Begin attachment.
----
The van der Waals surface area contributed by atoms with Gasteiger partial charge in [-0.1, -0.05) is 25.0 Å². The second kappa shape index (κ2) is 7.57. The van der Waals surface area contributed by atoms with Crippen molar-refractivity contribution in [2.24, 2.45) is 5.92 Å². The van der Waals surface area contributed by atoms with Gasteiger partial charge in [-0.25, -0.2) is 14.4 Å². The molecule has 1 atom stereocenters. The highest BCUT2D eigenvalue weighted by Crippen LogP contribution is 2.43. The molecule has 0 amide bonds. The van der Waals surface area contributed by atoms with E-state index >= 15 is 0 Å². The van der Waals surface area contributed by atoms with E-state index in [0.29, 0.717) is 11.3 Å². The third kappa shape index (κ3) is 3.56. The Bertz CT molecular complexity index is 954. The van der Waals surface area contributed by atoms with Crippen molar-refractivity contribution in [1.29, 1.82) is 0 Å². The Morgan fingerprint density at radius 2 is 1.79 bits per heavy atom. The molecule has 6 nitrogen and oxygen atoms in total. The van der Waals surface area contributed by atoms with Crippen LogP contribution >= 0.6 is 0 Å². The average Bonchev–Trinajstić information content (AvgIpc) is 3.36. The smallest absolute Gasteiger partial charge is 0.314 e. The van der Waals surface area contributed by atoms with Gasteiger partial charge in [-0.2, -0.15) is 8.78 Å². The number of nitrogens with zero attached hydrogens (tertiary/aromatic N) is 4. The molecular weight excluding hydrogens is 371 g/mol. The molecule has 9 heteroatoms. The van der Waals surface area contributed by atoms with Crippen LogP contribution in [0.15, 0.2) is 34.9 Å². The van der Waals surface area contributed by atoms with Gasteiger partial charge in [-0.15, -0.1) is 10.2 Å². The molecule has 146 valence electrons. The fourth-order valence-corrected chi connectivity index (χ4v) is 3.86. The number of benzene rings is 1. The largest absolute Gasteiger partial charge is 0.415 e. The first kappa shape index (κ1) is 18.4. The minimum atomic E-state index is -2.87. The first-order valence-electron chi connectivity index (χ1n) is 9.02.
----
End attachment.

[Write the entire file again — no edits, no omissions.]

The van der Waals surface area contributed by atoms with Gasteiger partial charge in [-0.1, -0.05) is 25.0 Å². The second kappa shape index (κ2) is 7.57. The van der Waals surface area contributed by atoms with Crippen molar-refractivity contribution in [2.24, 2.45) is 5.92 Å². The van der Waals surface area contributed by atoms with Gasteiger partial charge in [-0.25, -0.2) is 14.4 Å². The molecule has 1 atom stereocenters. The highest BCUT2D eigenvalue weighted by Crippen LogP contribution is 2.43. The molecule has 0 amide bonds. The van der Waals surface area contributed by atoms with E-state index >= 15 is 0 Å². The van der Waals surface area contributed by atoms with E-state index in [0.29, 0.717) is 11.3 Å². The third kappa shape index (κ3) is 3.56. The Bertz CT molecular complexity index is 954. The van der Waals surface area contributed by atoms with Crippen molar-refractivity contribution in [1.29, 1.82) is 0 Å². The Morgan fingerprint density at radius 2 is 1.79 bits per heavy atom. The molecule has 6 nitrogen and oxygen atoms in total. The van der Waals surface area contributed by atoms with Crippen LogP contribution >= 0.6 is 0 Å². The average Bonchev–Trinajstić information content (AvgIpc) is 3.36. The smallest absolute Gasteiger partial charge is 0.314 e. The van der Waals surface area contributed by atoms with Gasteiger partial charge in [-0.2, -0.15) is 8.78 Å². The number of nitrogens with zero attached hydrogens (tertiary/aromatic N) is 4. The molecular weight excluding hydrogens is 371 g/mol. The molecule has 9 heteroatoms. The van der Waals surface area contributed by atoms with Crippen LogP contribution in [0.15, 0.2) is 34.9 Å². The van der Waals surface area contributed by atoms with Gasteiger partial charge in [-0.15, -0.1) is 10.2 Å². The molecule has 146 valence electrons. The fourth-order valence-corrected chi connectivity index (χ4v) is 3.86. The number of benzene rings is 1. The largest absolute Gasteiger partial charge is 0.415 e. The first kappa shape index (κ1) is 18.4. The minimum atomic E-state index is -2.87. The first-order valence-electron chi connectivity index (χ1n) is 9.02.